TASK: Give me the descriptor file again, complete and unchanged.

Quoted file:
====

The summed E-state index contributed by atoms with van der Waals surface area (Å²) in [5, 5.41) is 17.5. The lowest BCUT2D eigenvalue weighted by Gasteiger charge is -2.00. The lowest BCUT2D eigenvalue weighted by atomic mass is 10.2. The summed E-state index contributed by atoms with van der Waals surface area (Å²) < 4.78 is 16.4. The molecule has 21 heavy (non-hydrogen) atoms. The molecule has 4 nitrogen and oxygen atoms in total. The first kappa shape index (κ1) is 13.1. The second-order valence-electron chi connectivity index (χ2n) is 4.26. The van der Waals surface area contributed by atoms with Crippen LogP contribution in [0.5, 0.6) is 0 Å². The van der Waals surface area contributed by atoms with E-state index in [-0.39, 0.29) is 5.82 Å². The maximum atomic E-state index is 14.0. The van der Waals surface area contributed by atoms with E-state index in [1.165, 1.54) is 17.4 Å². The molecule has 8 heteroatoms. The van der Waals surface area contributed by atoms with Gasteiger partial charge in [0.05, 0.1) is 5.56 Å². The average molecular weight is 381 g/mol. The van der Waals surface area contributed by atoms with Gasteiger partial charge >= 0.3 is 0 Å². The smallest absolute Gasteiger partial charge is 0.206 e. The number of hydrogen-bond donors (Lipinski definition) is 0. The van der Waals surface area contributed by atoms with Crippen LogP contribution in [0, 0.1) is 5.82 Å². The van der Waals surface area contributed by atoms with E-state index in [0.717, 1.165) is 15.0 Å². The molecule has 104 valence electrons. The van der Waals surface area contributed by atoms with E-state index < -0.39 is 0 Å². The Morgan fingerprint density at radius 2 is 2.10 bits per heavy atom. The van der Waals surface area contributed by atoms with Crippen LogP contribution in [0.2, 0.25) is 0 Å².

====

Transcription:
The summed E-state index contributed by atoms with van der Waals surface area (Å²) in [5, 5.41) is 17.5. The lowest BCUT2D eigenvalue weighted by Gasteiger charge is -2.00. The lowest BCUT2D eigenvalue weighted by atomic mass is 10.2. The summed E-state index contributed by atoms with van der Waals surface area (Å²) < 4.78 is 16.4. The molecule has 21 heavy (non-hydrogen) atoms. The molecule has 4 nitrogen and oxygen atoms in total. The first kappa shape index (κ1) is 13.1. The second-order valence-electron chi connectivity index (χ2n) is 4.26. The van der Waals surface area contributed by atoms with Crippen LogP contribution in [0.5, 0.6) is 0 Å². The van der Waals surface area contributed by atoms with E-state index in [-0.39, 0.29) is 5.82 Å². The maximum atomic E-state index is 14.0. The van der Waals surface area contributed by atoms with E-state index in [1.165, 1.54) is 17.4 Å². The molecule has 8 heteroatoms. The van der Waals surface area contributed by atoms with Gasteiger partial charge in [0.05, 0.1) is 5.56 Å². The average molecular weight is 381 g/mol. The van der Waals surface area contributed by atoms with Gasteiger partial charge >= 0.3 is 0 Å². The smallest absolute Gasteiger partial charge is 0.206 e. The number of hydrogen-bond donors (Lipinski definition) is 0. The van der Waals surface area contributed by atoms with Crippen LogP contribution in [0, 0.1) is 5.82 Å². The van der Waals surface area contributed by atoms with E-state index in [0.717, 1.165) is 15.0 Å². The molecule has 104 valence electrons. The van der Waals surface area contributed by atoms with E-state index < -0.39 is 0 Å². The Morgan fingerprint density at radius 2 is 2.10 bits per heavy atom. The van der Waals surface area contributed by atoms with Crippen LogP contribution in [0.2, 0.25) is 0 Å².